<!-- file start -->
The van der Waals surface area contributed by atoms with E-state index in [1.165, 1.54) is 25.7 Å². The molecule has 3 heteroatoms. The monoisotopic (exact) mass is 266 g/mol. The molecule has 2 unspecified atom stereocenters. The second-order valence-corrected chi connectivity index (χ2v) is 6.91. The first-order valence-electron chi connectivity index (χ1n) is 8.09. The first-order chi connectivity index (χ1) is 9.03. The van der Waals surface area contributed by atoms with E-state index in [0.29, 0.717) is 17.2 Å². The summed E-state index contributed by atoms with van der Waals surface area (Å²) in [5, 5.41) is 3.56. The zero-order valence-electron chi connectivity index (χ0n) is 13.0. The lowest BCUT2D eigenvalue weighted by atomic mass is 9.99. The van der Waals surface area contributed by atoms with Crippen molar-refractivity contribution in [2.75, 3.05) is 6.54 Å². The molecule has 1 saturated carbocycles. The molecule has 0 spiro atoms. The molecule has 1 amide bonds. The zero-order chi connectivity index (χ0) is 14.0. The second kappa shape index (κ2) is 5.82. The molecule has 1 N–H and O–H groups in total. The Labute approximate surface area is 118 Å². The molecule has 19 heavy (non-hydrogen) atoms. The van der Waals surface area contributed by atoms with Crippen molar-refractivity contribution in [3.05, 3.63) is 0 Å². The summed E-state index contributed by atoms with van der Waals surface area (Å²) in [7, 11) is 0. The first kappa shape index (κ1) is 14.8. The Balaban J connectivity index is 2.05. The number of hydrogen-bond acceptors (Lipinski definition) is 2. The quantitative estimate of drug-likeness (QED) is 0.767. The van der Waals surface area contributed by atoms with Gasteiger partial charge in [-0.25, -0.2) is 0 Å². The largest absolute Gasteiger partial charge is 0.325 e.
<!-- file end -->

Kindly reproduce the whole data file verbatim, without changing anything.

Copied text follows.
The van der Waals surface area contributed by atoms with E-state index in [1.165, 1.54) is 25.7 Å². The molecule has 3 heteroatoms. The monoisotopic (exact) mass is 266 g/mol. The molecule has 2 unspecified atom stereocenters. The second-order valence-corrected chi connectivity index (χ2v) is 6.91. The first-order valence-electron chi connectivity index (χ1n) is 8.09. The first-order chi connectivity index (χ1) is 9.03. The van der Waals surface area contributed by atoms with E-state index in [0.29, 0.717) is 17.2 Å². The summed E-state index contributed by atoms with van der Waals surface area (Å²) in [5, 5.41) is 3.56. The zero-order valence-electron chi connectivity index (χ0n) is 13.0. The lowest BCUT2D eigenvalue weighted by atomic mass is 9.99. The van der Waals surface area contributed by atoms with Crippen molar-refractivity contribution in [2.75, 3.05) is 6.54 Å². The molecule has 1 saturated carbocycles. The molecule has 0 spiro atoms. The molecule has 1 amide bonds. The zero-order chi connectivity index (χ0) is 14.0. The second kappa shape index (κ2) is 5.82. The molecule has 1 N–H and O–H groups in total. The Labute approximate surface area is 118 Å². The molecule has 19 heavy (non-hydrogen) atoms. The van der Waals surface area contributed by atoms with Crippen molar-refractivity contribution in [3.05, 3.63) is 0 Å². The summed E-state index contributed by atoms with van der Waals surface area (Å²) in [7, 11) is 0. The first kappa shape index (κ1) is 14.8. The Balaban J connectivity index is 2.05. The number of hydrogen-bond acceptors (Lipinski definition) is 2. The quantitative estimate of drug-likeness (QED) is 0.767. The van der Waals surface area contributed by atoms with Gasteiger partial charge in [-0.25, -0.2) is 0 Å². The largest absolute Gasteiger partial charge is 0.325 e.